We've been hearing about AMD's cloud gaming efforts for quite a while, but I think this is the first time the company has introduced hardware specifically to power cloud gaming servers. Announced late yesterday at the Game Developers Conference, the new Radeon Sky series includes three graphics boards all "built from the ground up" using AMD's Graphics Core Next architecture.
Additional specs can be perused on AMD's website, but the slide above already paints a pretty clear picture. The Radeon Sky 700 and 500 sound like they might be server-ified versions of the Radeon HD 7950 and 7870 with different clock speeds and extra helpings of GDDR5 RAM. (The 7950 and 7870 also have 1792 and 1280 ALUs, respectively.) As for the Radeon SKy 900, that dual-GPU offering could have a few things in common with the upcoming Radeon HD 7990. See below for a closeup:
AMD says the Radeon Sky series is already sampling to its partners, and production is scheduled to kick off in the second quarter of the year. The company is collaborating on the launch with several partners in the cloud gaming industry, including CiiNow, G-Cluster, Otoy, and Ubitus.
AMD is delivering more than hardware, as well. The company's announcement mentions RapidFire technology, which it describes as a "combination of hardware and software that enables cloud gaming partners to benefit from an open API that simplifies the manipulation of key hardware controls to provide HD visual quality, minimal latency and optimal network bandwidth resulting in a compelling and responsive gaming experience from any device over the internet." Apparently, RapidFire also enables really long sentences.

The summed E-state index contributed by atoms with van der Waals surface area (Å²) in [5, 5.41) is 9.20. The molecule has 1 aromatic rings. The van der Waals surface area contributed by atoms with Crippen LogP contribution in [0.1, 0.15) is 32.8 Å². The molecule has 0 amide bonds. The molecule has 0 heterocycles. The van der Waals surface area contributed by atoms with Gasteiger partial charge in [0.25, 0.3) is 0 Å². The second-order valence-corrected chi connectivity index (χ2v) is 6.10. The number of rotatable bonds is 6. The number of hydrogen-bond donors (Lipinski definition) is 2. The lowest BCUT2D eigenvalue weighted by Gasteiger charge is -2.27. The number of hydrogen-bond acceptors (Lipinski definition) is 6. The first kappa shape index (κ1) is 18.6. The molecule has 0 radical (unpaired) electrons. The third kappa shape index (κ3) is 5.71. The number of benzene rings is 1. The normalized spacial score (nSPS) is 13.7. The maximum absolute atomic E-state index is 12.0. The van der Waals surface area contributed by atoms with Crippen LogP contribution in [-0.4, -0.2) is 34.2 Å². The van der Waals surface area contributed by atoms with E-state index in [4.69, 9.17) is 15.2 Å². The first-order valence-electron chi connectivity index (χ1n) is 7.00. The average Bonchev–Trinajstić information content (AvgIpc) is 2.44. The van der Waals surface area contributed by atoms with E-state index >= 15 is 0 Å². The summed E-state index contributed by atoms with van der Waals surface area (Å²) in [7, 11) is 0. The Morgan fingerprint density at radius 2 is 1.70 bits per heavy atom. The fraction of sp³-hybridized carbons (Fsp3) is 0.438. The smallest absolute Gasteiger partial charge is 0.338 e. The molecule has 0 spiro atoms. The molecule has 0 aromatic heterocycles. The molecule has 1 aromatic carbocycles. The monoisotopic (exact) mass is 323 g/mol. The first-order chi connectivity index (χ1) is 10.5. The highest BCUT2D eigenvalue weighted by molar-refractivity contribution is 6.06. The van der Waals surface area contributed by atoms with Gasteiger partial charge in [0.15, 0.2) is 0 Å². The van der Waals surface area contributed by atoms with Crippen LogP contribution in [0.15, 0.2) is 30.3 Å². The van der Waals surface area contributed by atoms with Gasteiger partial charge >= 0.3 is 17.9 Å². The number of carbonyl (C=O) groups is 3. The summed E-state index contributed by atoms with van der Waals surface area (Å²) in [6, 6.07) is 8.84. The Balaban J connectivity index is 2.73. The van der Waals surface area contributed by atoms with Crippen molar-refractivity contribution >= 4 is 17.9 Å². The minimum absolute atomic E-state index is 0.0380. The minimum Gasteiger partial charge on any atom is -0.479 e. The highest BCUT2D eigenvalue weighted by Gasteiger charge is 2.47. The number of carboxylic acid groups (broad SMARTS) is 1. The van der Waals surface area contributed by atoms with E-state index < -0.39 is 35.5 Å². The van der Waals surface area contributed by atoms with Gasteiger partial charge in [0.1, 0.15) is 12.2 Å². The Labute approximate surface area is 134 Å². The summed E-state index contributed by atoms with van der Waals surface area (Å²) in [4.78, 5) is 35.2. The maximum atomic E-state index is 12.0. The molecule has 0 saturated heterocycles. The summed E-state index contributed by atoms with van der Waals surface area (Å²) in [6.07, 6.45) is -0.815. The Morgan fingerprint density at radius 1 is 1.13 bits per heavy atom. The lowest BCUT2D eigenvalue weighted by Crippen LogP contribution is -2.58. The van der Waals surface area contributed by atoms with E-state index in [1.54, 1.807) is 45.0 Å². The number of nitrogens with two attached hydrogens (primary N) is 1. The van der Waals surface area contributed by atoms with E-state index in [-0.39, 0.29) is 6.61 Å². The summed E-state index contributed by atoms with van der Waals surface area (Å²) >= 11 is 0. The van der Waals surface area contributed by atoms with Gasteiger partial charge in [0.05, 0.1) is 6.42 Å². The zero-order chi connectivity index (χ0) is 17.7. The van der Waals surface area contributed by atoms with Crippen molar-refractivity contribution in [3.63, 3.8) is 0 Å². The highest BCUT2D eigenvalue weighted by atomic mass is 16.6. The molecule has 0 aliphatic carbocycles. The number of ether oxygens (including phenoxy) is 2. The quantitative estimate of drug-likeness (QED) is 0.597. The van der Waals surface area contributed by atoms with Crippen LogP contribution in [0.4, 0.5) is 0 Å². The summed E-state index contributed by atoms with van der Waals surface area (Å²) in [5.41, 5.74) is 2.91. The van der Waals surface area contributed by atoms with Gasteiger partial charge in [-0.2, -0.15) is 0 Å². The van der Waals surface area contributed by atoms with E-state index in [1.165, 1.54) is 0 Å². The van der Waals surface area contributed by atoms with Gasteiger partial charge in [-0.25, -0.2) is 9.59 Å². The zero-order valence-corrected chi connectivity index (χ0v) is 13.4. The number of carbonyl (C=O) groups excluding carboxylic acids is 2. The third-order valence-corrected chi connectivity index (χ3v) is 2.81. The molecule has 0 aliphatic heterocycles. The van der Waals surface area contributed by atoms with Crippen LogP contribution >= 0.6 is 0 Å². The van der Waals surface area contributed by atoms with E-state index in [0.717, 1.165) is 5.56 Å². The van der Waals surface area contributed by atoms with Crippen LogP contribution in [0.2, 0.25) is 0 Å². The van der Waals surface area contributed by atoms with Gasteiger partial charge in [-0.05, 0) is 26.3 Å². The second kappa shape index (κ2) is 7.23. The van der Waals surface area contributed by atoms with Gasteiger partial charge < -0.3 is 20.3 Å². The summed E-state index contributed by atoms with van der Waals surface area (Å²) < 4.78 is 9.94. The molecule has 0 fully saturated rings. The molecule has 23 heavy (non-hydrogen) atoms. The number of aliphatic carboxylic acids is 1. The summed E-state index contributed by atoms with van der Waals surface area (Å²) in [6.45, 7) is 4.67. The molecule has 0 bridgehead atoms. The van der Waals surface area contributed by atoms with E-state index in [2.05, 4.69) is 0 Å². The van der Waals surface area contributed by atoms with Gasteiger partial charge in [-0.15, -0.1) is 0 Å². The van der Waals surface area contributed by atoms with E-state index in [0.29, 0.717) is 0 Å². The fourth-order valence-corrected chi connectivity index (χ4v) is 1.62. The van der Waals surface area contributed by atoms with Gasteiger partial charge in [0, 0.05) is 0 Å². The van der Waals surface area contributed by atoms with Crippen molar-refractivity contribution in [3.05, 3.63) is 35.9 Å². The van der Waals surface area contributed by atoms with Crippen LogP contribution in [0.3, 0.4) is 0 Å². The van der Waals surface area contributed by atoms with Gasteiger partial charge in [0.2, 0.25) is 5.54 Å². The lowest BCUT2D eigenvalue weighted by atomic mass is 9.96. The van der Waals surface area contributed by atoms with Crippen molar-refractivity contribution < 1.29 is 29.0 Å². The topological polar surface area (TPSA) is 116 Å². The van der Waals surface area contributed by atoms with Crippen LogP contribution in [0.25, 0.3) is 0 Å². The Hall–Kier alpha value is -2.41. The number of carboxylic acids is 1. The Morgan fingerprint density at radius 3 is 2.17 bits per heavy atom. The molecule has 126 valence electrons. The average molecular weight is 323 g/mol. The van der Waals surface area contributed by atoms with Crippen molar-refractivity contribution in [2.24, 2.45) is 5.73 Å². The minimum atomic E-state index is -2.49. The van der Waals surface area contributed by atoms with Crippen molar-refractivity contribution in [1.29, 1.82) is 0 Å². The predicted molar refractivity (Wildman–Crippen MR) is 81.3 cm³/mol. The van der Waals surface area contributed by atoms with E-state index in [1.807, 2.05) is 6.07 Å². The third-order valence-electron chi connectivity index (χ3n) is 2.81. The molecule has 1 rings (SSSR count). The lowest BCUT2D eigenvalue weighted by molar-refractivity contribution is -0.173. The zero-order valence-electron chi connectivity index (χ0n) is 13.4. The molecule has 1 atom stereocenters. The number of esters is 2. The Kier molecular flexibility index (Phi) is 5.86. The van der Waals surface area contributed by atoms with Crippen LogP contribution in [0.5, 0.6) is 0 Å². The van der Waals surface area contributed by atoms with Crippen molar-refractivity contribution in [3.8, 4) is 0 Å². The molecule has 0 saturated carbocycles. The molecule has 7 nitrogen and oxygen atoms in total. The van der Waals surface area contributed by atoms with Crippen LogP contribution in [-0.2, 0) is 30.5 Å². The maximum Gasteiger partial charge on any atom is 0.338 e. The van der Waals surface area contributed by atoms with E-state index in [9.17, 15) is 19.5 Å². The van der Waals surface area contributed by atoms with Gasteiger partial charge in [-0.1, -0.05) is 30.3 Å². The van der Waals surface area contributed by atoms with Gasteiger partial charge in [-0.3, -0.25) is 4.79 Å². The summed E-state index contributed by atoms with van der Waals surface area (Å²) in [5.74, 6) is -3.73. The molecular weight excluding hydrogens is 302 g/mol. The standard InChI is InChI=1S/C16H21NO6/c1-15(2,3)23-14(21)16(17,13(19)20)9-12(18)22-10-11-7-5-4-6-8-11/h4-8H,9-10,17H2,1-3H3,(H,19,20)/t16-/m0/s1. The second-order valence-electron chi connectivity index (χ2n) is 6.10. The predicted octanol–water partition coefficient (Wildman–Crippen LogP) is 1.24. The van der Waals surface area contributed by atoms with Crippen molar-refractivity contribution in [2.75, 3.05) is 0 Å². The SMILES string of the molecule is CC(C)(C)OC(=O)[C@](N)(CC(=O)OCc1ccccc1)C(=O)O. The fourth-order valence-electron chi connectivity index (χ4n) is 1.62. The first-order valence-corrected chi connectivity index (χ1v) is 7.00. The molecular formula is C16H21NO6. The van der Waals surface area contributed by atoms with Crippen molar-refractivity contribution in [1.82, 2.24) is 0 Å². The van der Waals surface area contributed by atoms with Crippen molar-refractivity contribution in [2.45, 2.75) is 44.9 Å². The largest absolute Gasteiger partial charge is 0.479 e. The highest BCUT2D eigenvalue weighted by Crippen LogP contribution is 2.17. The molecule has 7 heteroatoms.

|Gigabyte shows off a trio of GeForce GTX 1080 Tis||6|
|iOS 10.3 arrives with APFS support in tow||4|
|MakeVR and Vive Tracker get HTC Vive ready for work and play||1|
|Biostar X370GTN is the first Ryzen Mini-ITX motherboard||24|
|Intel gives hard drives a boost with Optane Memory||51|
|Starcraft Remastered constructs higher-fidelity pylons||46|
|Transcend steps into the NVMe arena with the MTE850 SSD||7|
|MSI GTX 1080 Ti Armor 11G is the first custom card on e-tail shelves||9|
|Gigabyte has two A320 boards for bread-and-butter Ryzen builds||34|
|They were going to launch a G-sync version but trying to represent the price induced an overflow error in their storefront software.||+30|